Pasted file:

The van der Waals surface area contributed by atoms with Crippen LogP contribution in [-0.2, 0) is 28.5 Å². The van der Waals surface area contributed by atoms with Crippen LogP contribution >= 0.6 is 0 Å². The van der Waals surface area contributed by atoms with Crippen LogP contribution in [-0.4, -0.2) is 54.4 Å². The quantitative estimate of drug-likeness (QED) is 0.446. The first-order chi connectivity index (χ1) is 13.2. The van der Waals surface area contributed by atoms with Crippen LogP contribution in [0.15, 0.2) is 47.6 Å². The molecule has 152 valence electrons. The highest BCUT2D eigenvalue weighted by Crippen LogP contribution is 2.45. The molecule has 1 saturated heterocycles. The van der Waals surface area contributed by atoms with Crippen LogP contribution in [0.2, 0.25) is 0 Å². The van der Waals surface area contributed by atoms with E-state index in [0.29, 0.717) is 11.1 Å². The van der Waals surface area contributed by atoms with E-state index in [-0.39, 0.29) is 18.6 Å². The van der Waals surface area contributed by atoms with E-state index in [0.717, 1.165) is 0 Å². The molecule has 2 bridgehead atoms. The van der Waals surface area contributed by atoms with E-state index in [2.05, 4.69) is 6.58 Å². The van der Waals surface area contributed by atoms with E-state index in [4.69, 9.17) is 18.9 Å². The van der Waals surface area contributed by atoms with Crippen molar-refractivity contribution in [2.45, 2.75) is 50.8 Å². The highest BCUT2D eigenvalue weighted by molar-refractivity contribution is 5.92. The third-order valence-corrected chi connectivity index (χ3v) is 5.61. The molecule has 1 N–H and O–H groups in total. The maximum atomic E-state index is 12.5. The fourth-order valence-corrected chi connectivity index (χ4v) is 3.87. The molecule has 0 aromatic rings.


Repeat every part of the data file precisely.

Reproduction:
The van der Waals surface area contributed by atoms with Crippen LogP contribution in [-0.2, 0) is 28.5 Å². The van der Waals surface area contributed by atoms with Crippen LogP contribution >= 0.6 is 0 Å². The van der Waals surface area contributed by atoms with Crippen LogP contribution in [-0.4, -0.2) is 54.4 Å². The quantitative estimate of drug-likeness (QED) is 0.446. The first-order chi connectivity index (χ1) is 13.2. The van der Waals surface area contributed by atoms with Crippen LogP contribution in [0.15, 0.2) is 47.6 Å². The molecule has 152 valence electrons. The highest BCUT2D eigenvalue weighted by Crippen LogP contribution is 2.45. The molecule has 1 saturated heterocycles. The van der Waals surface area contributed by atoms with Crippen LogP contribution in [0.2, 0.25) is 0 Å². The van der Waals surface area contributed by atoms with E-state index in [0.29, 0.717) is 11.1 Å². The van der Waals surface area contributed by atoms with E-state index in [-0.39, 0.29) is 18.6 Å². The van der Waals surface area contributed by atoms with E-state index in [0.717, 1.165) is 0 Å². The molecule has 2 bridgehead atoms. The van der Waals surface area contributed by atoms with E-state index in [2.05, 4.69) is 6.58 Å². The van der Waals surface area contributed by atoms with E-state index in [4.69, 9.17) is 18.9 Å². The van der Waals surface area contributed by atoms with Crippen molar-refractivity contribution in [2.45, 2.75) is 50.8 Å². The highest BCUT2D eigenvalue weighted by molar-refractivity contribution is 5.92. The third-order valence-corrected chi connectivity index (χ3v) is 5.61. The molecule has 1 N–H and O–H groups in total. The maximum atomic E-state index is 12.5. The fourth-order valence-corrected chi connectivity index (χ4v) is 3.87. The molecule has 0 aromatic rings.